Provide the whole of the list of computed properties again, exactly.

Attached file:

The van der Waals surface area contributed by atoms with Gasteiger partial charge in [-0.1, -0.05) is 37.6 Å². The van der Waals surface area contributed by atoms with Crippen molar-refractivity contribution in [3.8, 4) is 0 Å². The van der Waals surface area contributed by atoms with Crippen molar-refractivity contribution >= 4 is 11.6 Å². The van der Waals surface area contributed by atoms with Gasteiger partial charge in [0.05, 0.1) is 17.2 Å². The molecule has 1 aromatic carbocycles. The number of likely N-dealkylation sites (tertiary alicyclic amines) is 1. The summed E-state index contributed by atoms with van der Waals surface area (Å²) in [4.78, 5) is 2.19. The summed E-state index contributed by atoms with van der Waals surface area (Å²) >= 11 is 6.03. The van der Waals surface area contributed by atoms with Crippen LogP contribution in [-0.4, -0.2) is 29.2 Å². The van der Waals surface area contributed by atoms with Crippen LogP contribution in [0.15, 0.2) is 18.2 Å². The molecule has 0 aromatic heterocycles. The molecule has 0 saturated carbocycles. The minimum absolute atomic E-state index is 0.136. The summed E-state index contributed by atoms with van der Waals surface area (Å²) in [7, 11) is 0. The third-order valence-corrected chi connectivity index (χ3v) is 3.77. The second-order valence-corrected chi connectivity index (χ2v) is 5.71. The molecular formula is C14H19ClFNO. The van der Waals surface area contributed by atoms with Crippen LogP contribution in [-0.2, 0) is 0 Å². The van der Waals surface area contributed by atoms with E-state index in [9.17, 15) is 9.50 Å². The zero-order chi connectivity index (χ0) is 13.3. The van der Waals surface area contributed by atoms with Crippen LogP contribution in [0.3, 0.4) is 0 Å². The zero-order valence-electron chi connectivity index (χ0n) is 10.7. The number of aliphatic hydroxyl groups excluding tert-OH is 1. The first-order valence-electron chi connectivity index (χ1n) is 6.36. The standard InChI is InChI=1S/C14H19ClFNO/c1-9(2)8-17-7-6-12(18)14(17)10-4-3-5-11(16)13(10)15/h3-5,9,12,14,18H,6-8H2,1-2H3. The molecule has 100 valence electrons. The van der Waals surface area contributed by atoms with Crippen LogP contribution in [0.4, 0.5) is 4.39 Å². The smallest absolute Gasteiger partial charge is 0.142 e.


The van der Waals surface area contributed by atoms with Gasteiger partial charge in [-0.1, -0.05) is 37.6 Å². The van der Waals surface area contributed by atoms with Crippen molar-refractivity contribution in [3.8, 4) is 0 Å². The van der Waals surface area contributed by atoms with Crippen molar-refractivity contribution >= 4 is 11.6 Å². The van der Waals surface area contributed by atoms with Gasteiger partial charge in [0.05, 0.1) is 17.2 Å². The molecule has 1 aromatic carbocycles. The number of likely N-dealkylation sites (tertiary alicyclic amines) is 1. The summed E-state index contributed by atoms with van der Waals surface area (Å²) in [4.78, 5) is 2.19. The summed E-state index contributed by atoms with van der Waals surface area (Å²) >= 11 is 6.03. The van der Waals surface area contributed by atoms with Crippen LogP contribution in [-0.4, -0.2) is 29.2 Å². The van der Waals surface area contributed by atoms with Crippen LogP contribution in [0.15, 0.2) is 18.2 Å². The molecule has 0 aromatic heterocycles. The molecule has 0 saturated carbocycles. The minimum absolute atomic E-state index is 0.136. The summed E-state index contributed by atoms with van der Waals surface area (Å²) in [7, 11) is 0. The third-order valence-corrected chi connectivity index (χ3v) is 3.77. The second-order valence-corrected chi connectivity index (χ2v) is 5.71. The molecular formula is C14H19ClFNO. The van der Waals surface area contributed by atoms with Crippen LogP contribution in [-0.2, 0) is 0 Å². The van der Waals surface area contributed by atoms with E-state index in [9.17, 15) is 9.50 Å². The zero-order chi connectivity index (χ0) is 13.3. The van der Waals surface area contributed by atoms with Crippen LogP contribution in [0.3, 0.4) is 0 Å². The zero-order valence-electron chi connectivity index (χ0n) is 10.7. The number of aliphatic hydroxyl groups excluding tert-OH is 1. The first-order valence-electron chi connectivity index (χ1n) is 6.36. The standard InChI is InChI=1S/C14H19ClFNO/c1-9(2)8-17-7-6-12(18)14(17)10-4-3-5-11(16)13(10)15/h3-5,9,12,14,18H,6-8H2,1-2H3. The molecule has 100 valence electrons. The van der Waals surface area contributed by atoms with Crippen LogP contribution in [0.4, 0.5) is 4.39 Å². The smallest absolute Gasteiger partial charge is 0.142 e.